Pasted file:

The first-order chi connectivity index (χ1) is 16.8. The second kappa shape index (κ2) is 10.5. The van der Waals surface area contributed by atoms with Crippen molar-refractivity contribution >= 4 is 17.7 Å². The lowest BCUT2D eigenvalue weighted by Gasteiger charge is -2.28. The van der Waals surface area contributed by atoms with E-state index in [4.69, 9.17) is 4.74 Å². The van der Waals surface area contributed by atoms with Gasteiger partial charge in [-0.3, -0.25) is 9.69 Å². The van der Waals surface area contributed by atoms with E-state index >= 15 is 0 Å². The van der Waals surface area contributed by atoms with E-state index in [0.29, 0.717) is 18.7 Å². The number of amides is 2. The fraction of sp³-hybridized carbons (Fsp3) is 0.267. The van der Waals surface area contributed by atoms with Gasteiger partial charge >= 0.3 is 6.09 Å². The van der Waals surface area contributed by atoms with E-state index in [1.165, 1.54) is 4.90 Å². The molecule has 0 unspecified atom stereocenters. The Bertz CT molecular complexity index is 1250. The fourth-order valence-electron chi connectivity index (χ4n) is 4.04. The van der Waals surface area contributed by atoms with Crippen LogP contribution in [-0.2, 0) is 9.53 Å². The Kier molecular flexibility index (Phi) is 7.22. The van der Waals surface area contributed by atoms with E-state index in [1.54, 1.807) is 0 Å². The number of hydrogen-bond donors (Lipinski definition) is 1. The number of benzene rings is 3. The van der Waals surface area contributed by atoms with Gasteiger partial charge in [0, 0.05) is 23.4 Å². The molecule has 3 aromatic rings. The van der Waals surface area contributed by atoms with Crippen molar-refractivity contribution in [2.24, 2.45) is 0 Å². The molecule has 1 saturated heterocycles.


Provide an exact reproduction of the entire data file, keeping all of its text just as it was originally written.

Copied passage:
The first-order chi connectivity index (χ1) is 16.8. The second kappa shape index (κ2) is 10.5. The van der Waals surface area contributed by atoms with Crippen molar-refractivity contribution >= 4 is 17.7 Å². The lowest BCUT2D eigenvalue weighted by Gasteiger charge is -2.28. The van der Waals surface area contributed by atoms with E-state index in [4.69, 9.17) is 4.74 Å². The van der Waals surface area contributed by atoms with Gasteiger partial charge in [-0.3, -0.25) is 9.69 Å². The van der Waals surface area contributed by atoms with E-state index >= 15 is 0 Å². The van der Waals surface area contributed by atoms with E-state index in [0.29, 0.717) is 18.7 Å². The number of amides is 2. The fraction of sp³-hybridized carbons (Fsp3) is 0.267. The van der Waals surface area contributed by atoms with Gasteiger partial charge >= 0.3 is 6.09 Å². The van der Waals surface area contributed by atoms with E-state index in [1.165, 1.54) is 4.90 Å². The molecule has 0 unspecified atom stereocenters. The Bertz CT molecular complexity index is 1250. The fourth-order valence-electron chi connectivity index (χ4n) is 4.04. The van der Waals surface area contributed by atoms with Crippen LogP contribution in [-0.2, 0) is 9.53 Å². The Kier molecular flexibility index (Phi) is 7.22. The van der Waals surface area contributed by atoms with E-state index in [1.54, 1.807) is 0 Å². The number of hydrogen-bond donors (Lipinski definition) is 1. The number of benzene rings is 3. The van der Waals surface area contributed by atoms with Gasteiger partial charge in [0, 0.05) is 23.4 Å². The molecule has 3 aromatic rings. The van der Waals surface area contributed by atoms with Crippen molar-refractivity contribution in [2.24, 2.45) is 0 Å². The molecule has 1 saturated heterocycles.